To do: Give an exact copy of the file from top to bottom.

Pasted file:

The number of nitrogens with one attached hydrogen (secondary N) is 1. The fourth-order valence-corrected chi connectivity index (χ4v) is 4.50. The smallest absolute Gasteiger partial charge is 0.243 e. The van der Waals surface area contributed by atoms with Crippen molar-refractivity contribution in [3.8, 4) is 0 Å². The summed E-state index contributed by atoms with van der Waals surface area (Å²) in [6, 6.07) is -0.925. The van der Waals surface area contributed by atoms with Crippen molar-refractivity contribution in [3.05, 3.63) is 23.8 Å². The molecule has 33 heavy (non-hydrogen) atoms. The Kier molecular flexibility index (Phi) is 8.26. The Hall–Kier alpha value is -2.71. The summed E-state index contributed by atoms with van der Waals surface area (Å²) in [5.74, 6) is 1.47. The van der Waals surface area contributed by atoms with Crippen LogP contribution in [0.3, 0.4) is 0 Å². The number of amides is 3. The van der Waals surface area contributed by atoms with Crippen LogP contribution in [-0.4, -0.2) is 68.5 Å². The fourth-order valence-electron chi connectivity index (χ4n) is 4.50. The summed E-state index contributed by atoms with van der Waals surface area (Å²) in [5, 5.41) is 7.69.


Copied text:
The number of nitrogens with one attached hydrogen (secondary N) is 1. The fourth-order valence-corrected chi connectivity index (χ4v) is 4.50. The smallest absolute Gasteiger partial charge is 0.243 e. The van der Waals surface area contributed by atoms with Crippen molar-refractivity contribution in [3.8, 4) is 0 Å². The summed E-state index contributed by atoms with van der Waals surface area (Å²) in [6, 6.07) is -0.925. The van der Waals surface area contributed by atoms with Crippen molar-refractivity contribution in [3.05, 3.63) is 23.8 Å². The molecule has 33 heavy (non-hydrogen) atoms. The Kier molecular flexibility index (Phi) is 8.26. The Hall–Kier alpha value is -2.71. The summed E-state index contributed by atoms with van der Waals surface area (Å²) in [5.74, 6) is 1.47. The van der Waals surface area contributed by atoms with Crippen LogP contribution in [0.3, 0.4) is 0 Å². The number of amides is 3. The van der Waals surface area contributed by atoms with Crippen LogP contribution in [-0.4, -0.2) is 68.5 Å². The fourth-order valence-electron chi connectivity index (χ4n) is 4.50. The summed E-state index contributed by atoms with van der Waals surface area (Å²) in [5, 5.41) is 7.69.